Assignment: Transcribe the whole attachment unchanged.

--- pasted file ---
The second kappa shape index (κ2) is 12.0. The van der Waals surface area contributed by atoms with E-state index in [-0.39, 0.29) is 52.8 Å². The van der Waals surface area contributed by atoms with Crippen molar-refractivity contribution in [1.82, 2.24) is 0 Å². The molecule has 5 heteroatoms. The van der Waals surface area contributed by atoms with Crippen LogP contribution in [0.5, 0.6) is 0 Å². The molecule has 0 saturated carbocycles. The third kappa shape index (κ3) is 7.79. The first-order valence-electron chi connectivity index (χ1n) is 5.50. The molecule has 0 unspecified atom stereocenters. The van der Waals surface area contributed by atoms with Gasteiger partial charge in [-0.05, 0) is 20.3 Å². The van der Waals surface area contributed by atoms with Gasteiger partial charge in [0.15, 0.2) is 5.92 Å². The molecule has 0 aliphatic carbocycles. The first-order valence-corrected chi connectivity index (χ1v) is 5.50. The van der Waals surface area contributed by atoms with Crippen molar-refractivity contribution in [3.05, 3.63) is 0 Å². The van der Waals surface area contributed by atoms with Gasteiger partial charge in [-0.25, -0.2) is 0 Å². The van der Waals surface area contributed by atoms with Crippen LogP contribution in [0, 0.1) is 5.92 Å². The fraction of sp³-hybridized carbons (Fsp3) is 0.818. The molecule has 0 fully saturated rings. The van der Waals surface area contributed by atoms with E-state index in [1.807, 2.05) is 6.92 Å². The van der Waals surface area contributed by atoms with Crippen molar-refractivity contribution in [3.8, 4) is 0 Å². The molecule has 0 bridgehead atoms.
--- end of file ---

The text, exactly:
The second kappa shape index (κ2) is 12.0. The van der Waals surface area contributed by atoms with E-state index in [-0.39, 0.29) is 52.8 Å². The van der Waals surface area contributed by atoms with Crippen molar-refractivity contribution in [1.82, 2.24) is 0 Å². The molecule has 5 heteroatoms. The van der Waals surface area contributed by atoms with Crippen LogP contribution in [0.5, 0.6) is 0 Å². The molecule has 0 saturated carbocycles. The third kappa shape index (κ3) is 7.79. The first-order valence-electron chi connectivity index (χ1n) is 5.50. The molecule has 0 unspecified atom stereocenters. The van der Waals surface area contributed by atoms with Gasteiger partial charge in [-0.05, 0) is 20.3 Å². The van der Waals surface area contributed by atoms with Gasteiger partial charge in [0.15, 0.2) is 5.92 Å². The molecule has 0 aliphatic carbocycles. The first-order valence-corrected chi connectivity index (χ1v) is 5.50. The van der Waals surface area contributed by atoms with Crippen molar-refractivity contribution in [3.05, 3.63) is 0 Å². The van der Waals surface area contributed by atoms with Gasteiger partial charge in [-0.25, -0.2) is 0 Å². The van der Waals surface area contributed by atoms with Crippen LogP contribution in [0, 0.1) is 5.92 Å². The fraction of sp³-hybridized carbons (Fsp3) is 0.818. The molecule has 0 fully saturated rings. The van der Waals surface area contributed by atoms with E-state index in [1.807, 2.05) is 6.92 Å². The van der Waals surface area contributed by atoms with Crippen molar-refractivity contribution in [3.8, 4) is 0 Å². The molecule has 0 bridgehead atoms.